That means Josh Rosen will be moved. Where could he end up? The Giants seem like a likely destination, especially now that the franchise is reportedly not interested in Dwayne Haskins.

Rosen has the potential to be a franchise quarterback. You’re kidding yourself if you think he won’t be scooped up in a heartbeat.

As for the Cardinals, it sounds like they’re all in on putting Kliff Kingsbury and Murray together. I can’t wait.

The two of them together should be epic. That fast-paced offense they’re going to run is going to be so much fun to watch.

Best of luck to Rosen wherever he ends up, but there’s a really good chance it’s about to be the Kyler Murray show in Arizona.

Source: The Daily Caller

An aircraft engine being built at Honeywell Aerospace in Phoenix
FILE PHOTO: A worker is seen building an aircraft engine at Honeywell Aerospace in Phoenix, Arizona, U.S. on September 6, 2016. REUTERS/Alwyn Scott

March 19, 2019

WASHINGTON, (Reuters) – New orders for U.S.-made goods rose less than expected in January, held back by decreases in orders for computers and electronic products, in another indication of slowing manufacturing activity.

Factory goods orders edged up 0.1 percent, the Commerce Department said on Tuesday, as demand for primary metals and fabricated metal products fell. That followed an unrevised 0.1 percent gain in December.

Economists polled by Reuters had forecast factory orders rising 0.3 percent in January. Factory orders increased 3.8 percent compared to January 2018.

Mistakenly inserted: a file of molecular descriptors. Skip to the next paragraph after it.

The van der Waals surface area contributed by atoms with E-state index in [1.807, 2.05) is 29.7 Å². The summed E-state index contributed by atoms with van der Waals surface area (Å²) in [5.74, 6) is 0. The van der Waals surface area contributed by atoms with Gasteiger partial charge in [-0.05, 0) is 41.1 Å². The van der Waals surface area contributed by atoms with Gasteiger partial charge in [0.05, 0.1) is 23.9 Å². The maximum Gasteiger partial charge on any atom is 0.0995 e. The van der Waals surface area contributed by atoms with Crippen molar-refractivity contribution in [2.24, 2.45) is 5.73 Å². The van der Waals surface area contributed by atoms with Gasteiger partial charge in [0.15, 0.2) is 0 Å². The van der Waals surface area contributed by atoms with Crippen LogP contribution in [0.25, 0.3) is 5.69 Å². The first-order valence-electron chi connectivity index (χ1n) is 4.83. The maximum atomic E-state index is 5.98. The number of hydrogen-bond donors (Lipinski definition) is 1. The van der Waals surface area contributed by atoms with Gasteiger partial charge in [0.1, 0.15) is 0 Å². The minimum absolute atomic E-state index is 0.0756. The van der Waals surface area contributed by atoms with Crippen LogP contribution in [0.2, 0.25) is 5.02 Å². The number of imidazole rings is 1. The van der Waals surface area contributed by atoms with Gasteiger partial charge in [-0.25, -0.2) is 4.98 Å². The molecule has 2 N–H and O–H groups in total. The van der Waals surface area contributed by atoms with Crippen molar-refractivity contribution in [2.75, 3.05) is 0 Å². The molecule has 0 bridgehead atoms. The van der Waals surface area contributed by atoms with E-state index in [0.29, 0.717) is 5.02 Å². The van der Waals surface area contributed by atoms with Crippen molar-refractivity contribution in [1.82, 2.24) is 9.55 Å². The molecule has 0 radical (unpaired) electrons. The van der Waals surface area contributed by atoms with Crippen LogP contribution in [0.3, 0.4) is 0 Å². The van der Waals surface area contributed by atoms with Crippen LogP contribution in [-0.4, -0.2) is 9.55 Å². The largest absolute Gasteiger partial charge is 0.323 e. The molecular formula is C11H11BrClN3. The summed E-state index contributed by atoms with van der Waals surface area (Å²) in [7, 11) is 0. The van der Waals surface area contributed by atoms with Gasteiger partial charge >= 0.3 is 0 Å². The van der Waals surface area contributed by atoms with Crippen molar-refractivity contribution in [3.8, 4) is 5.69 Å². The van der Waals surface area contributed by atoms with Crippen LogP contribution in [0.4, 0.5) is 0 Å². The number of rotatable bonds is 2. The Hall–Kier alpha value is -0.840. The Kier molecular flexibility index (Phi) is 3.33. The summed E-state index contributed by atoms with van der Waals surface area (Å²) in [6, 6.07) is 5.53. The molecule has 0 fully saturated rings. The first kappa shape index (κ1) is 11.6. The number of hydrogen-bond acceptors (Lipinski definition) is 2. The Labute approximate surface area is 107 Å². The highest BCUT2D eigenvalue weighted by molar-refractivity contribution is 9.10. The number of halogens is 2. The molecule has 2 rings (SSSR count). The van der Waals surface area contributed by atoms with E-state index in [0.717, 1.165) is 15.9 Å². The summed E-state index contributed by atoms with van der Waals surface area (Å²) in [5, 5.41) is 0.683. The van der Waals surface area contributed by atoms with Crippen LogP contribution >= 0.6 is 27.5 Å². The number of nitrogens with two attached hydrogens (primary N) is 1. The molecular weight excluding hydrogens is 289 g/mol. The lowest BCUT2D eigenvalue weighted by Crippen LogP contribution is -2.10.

The release of the report was delayed by a 35-day partial shutdown of the federal government that ended on Jan. 25.

Reports last Friday showed manufacturing output fell for a second straight month in February and factory activity in New York state hit nearly a two-year low this month.

Manufacturing, which accounts for about 12 percent of the economy, is losing momentum as the stimulus from last year’s $1.5 trillion tax cut package fades. Activity is also being crimped by a trade war between the United States and China as well as by last year’s surge in the dollar and softening global economic growth, which are hurting exports.

In January, orders for machinery rose 1.5 percent after falling 0.4 percent in December. Orders for mining, oil field and gas field machinery fell 2.7 percent after tumbling 8.2 percent in December.

Orders for electrical equipment, appliances and components rebounded 1.4 percent after dropping 0.3 percent in December. Computers and electronic products orders fell 0.9 percent after decreasing 0.4 percent in December.

Orders for primary metals declined 2.0 percent and fabricated metal products orders fell 0.6 percent. Transportation equipment orders increased 1.2 percent in January, slowing from the prior month’s 3.2 percent rise.